Lehigh Valley Industrial Market Expanding With New Development Along Improved Highway
Millions of square feet of warehouse development has been planned and put under construction along the stretch of Route 33 between Interstates 78 and 80 since the completion of a $40M interchange improvement in 2015, the Philadelphia Business Journal reports. Duke Realty Corp., one of the earliest movers on the corridor, has already developed a 1.1M SF facility, leased it to Amazon and sold it for $154M.
Duke, which is under agreement to be acquired by Prologis, has 2.7M SF of total development planned in the town of Palmer, while third-party logistics company J.G. Petrucci has a development proposal of its own, PBJ reports. Tenants that have already signed leases along Route 33 include other 3PL giants like XPO Logistics and FedEx, in addition to Amazon.
California-based Carson Cos. is currently building a 407K SF distribution center in Palmer as part of a proposed five-building, 1.2M SF complex, PBJ reports.
Carson signed electrical equipment company ABB to a 341K SF lease at a different warehouse at the complex in the second quarter, according to Newmark's market report. Including the ABB lease, the Lehigh Valley experienced 1M SF of positive absorption in the quarter.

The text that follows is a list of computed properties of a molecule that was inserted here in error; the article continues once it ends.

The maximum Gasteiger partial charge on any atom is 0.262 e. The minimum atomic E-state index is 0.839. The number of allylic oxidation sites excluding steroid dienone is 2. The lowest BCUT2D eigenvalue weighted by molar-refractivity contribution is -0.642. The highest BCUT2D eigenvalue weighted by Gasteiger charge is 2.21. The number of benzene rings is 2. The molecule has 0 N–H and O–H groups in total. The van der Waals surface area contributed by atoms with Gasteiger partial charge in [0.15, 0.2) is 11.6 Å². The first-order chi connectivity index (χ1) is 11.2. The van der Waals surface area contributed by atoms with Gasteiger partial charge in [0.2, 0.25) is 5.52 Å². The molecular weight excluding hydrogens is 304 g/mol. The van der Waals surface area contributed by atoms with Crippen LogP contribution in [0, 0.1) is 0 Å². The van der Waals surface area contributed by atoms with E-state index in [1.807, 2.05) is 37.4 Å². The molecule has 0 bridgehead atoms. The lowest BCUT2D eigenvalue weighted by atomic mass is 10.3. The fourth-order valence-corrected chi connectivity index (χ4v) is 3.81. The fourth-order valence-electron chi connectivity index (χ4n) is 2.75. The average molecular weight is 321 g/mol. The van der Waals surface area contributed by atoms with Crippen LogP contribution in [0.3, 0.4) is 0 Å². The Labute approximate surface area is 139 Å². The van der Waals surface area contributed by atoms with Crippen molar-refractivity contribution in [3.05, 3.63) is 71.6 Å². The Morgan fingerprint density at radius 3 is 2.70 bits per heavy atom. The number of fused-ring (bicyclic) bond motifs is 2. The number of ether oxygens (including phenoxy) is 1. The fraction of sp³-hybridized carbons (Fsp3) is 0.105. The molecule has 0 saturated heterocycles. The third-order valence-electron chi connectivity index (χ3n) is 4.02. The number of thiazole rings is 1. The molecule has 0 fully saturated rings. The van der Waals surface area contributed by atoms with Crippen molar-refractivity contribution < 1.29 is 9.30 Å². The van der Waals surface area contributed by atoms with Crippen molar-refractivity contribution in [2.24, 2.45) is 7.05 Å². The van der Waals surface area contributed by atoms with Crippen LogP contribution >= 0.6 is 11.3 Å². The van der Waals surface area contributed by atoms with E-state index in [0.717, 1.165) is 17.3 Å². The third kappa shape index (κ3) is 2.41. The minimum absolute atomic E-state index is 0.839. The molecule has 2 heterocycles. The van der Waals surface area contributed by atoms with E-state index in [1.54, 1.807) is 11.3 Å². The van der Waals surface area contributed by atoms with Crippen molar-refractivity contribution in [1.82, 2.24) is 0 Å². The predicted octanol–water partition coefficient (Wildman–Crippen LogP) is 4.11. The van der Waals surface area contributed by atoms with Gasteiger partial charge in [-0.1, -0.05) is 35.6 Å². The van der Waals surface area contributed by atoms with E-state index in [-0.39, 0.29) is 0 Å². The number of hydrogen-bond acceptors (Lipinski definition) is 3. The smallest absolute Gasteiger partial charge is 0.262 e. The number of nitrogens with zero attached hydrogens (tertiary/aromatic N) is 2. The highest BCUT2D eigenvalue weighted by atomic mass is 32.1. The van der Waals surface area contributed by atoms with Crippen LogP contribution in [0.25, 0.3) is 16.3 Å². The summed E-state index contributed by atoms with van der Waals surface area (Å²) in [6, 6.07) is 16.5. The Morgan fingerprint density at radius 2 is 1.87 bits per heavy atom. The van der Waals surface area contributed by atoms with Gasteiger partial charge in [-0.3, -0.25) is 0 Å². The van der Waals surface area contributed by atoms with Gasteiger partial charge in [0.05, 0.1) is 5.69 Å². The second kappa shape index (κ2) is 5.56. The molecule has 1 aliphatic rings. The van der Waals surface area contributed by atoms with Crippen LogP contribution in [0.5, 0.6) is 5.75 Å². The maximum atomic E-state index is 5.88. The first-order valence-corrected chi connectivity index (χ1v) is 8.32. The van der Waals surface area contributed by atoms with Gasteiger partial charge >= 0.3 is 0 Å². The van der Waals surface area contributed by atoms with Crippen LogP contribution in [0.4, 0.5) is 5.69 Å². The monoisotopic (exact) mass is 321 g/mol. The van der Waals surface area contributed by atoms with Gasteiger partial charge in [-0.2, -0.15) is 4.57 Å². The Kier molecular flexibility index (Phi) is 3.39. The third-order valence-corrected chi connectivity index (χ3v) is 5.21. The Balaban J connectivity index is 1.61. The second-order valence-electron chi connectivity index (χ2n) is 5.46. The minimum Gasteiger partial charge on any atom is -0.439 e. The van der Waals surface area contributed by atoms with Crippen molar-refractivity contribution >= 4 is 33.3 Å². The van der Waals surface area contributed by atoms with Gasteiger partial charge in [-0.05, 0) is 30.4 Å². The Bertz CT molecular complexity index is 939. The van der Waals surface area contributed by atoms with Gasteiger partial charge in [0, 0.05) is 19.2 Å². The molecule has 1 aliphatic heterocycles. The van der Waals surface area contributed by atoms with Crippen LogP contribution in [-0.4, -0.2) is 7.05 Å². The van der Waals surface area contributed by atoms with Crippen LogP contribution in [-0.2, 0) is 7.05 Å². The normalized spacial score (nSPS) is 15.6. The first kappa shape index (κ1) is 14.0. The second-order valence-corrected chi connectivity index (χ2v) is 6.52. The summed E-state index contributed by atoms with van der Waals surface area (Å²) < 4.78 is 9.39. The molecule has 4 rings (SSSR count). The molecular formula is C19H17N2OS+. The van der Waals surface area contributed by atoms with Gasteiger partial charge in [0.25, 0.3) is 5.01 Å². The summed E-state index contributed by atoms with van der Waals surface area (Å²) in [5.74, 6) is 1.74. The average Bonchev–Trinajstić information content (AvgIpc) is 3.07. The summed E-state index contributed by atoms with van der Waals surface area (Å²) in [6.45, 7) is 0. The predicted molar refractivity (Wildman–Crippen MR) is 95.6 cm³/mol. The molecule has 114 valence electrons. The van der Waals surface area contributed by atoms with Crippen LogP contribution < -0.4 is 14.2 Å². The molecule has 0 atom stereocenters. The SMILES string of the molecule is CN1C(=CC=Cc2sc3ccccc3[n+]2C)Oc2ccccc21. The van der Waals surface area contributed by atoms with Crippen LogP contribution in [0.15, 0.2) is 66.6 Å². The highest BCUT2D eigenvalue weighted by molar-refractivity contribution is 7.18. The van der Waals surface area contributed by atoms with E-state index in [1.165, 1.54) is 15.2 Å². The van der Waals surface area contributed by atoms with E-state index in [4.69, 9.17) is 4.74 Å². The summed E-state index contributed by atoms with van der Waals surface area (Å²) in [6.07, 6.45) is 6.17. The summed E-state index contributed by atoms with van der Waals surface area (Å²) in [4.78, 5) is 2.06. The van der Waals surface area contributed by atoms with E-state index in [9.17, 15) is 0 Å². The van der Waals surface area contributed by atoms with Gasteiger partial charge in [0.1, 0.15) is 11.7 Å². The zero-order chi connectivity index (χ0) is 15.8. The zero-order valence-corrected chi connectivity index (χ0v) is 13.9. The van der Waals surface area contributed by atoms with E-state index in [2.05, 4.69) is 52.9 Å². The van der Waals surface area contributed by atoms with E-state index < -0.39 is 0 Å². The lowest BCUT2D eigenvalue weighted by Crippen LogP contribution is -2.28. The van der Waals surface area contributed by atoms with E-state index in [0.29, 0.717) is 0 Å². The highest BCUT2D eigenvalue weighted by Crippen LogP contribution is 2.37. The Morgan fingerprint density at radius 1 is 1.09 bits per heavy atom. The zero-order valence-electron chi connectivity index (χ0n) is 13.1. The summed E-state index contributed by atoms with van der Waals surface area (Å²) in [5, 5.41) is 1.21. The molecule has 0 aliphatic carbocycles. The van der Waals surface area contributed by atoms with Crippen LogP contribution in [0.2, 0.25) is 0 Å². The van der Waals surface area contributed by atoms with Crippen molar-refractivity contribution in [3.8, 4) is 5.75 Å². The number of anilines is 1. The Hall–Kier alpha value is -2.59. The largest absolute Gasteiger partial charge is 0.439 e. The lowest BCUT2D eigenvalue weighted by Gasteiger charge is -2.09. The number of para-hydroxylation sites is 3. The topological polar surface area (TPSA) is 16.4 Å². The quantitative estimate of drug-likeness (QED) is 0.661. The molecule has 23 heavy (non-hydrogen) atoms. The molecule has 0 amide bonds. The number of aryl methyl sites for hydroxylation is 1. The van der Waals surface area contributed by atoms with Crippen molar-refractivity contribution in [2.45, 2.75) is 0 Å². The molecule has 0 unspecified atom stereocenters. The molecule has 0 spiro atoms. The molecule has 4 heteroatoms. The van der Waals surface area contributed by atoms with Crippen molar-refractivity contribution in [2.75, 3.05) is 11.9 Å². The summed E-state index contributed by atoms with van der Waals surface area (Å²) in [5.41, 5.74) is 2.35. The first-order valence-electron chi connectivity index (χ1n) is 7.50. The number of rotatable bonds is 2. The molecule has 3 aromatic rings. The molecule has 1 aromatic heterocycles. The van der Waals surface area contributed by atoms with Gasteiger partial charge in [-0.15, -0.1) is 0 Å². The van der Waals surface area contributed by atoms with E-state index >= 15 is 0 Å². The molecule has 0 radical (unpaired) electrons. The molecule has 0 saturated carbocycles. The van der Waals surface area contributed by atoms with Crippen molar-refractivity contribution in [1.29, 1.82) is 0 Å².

Despite that leasing success, construction is moving at such a rapid pace in the submarket that vacancy increased by 50 basis points in Q2 while asking rents decreased 2.8%, with 1M SF of speculative warehouse space coming online and not yet leased, Newmark reports. Another 7.1M SF worth of distribution centers are under construction, all of it set to deliver in the next 12 months.
Demand seems to be ebbing after nearly two years of frenzy for industrial real estate across the country, with Amazon's pullback serving as poster child for the shift — even as construction continues to accelerate. A continually worsening economic outlook and possibly imminent recession may dampen demand further.
But along Route 33 and across the Lehigh Valley, new construction remains the most in-demand product type, leading to optimism that the current pipeline will be absorbed, per Newmark. Reports of swollen inventories may be a sign that despite the increased cost of capital and sagging consumer demand, retailers and logistics providers may have little choice but to keep taking on warehouse space.